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November 23, 2016

Flour Week – Thanksgiving in Noblesville a Century Ago

Flour Week – Thanksgiving in Noblesville a Century Ago

By: David Heighway, Hamilton County Historian


The Thanksgiving holiday has been celebrated in Indiana since the Civil War and, much like today, with feasting and reminders of the Pilgrims.  One hundred years ago the activities would have been much the same, (except, of course, for televised football).  On November 25, 1916, the Noblesville columnist for the Indianapolis Recorder, the leading African American newspaper in the state, said:

“Thanksgiving day promises to be a high day in Noblesville.  Many out of town people and relatives of people here will be present which will add to the joy of all.”

However, there was something extra in 1916 – the Indiana Millers Association decided to declare Flour Week.  The phrase had been used previously when a merchant put a special price on flour to sell off a large batch.  In this case, you might look at it as a sort of an early “locavore” concept to encourage buying food products from regional producers.  It was also very business oriented and shows that commercialism around the holidays in nothing new.  Interestingly, there was no economic need to promote sales.  The European war (which we would join in April of the next year and would be known as World War I) had caused profits from wheat sales to go up.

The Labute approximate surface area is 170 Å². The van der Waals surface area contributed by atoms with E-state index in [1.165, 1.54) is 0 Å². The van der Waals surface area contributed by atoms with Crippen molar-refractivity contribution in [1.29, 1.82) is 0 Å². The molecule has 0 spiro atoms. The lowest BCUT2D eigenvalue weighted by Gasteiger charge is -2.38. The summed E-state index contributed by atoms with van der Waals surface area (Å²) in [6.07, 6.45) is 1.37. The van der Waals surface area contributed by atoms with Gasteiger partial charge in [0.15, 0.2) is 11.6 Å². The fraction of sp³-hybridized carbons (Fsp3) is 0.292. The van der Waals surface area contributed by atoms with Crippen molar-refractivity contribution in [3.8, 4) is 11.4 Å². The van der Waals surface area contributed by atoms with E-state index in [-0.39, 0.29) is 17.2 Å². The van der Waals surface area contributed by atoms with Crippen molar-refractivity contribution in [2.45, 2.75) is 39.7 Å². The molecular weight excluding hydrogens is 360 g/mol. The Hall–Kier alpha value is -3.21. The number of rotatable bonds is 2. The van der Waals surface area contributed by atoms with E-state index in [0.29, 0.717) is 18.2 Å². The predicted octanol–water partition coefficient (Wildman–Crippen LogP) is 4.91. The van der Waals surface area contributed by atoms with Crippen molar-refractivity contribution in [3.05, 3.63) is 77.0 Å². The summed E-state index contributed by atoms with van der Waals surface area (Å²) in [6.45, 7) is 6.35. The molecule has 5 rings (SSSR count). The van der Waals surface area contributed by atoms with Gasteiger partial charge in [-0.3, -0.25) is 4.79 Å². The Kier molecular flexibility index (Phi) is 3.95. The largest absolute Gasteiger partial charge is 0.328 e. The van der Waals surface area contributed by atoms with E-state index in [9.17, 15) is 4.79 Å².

1916-flour-adOne of the largest producers in the state was the Noblesville Milling Company, which had been started in 1891.  It was built by the Marmon Company to demonstrate state of the art milling equipment, but also produced a great deal of flour under the brand names of “Kismet” and “Diadem”.  They built a large multi-story building at Mulberry and Eighth Streets in Noblesville which still stands.  They also built and office building and housing for workers.  Eventually, the complex took up the entire three blocks between Division Street and Walnut Street.

Charles B. Jenkins was made manager of the mill in 1909.  In 1916, he was president of the Indiana Millers Association and on the special committee for Flour Week.  The committee began promoting the event in mid-October and, understandably, the Noblesville Milling Company tended to be featured.  In this article from the Indianapolis News dated Nov. 18, 1916, the Noblesville Milling Company is at the top and center.

The Alexandria Times-Tribune said of the Noblesville mill that “… it is recognized by milling experts that the plant at Noblesville is one of the most modern and complete in the country.”  [November 25, 1916]  They particularly emphasized the new concrete elevators, (which were demolished last year).

There were no reports on how much of a success Flour Week was.  It was tried again in March of 1923.  You can research more about Flour Week at the Hoosier State Chronicles and Newspapers.com at the library website.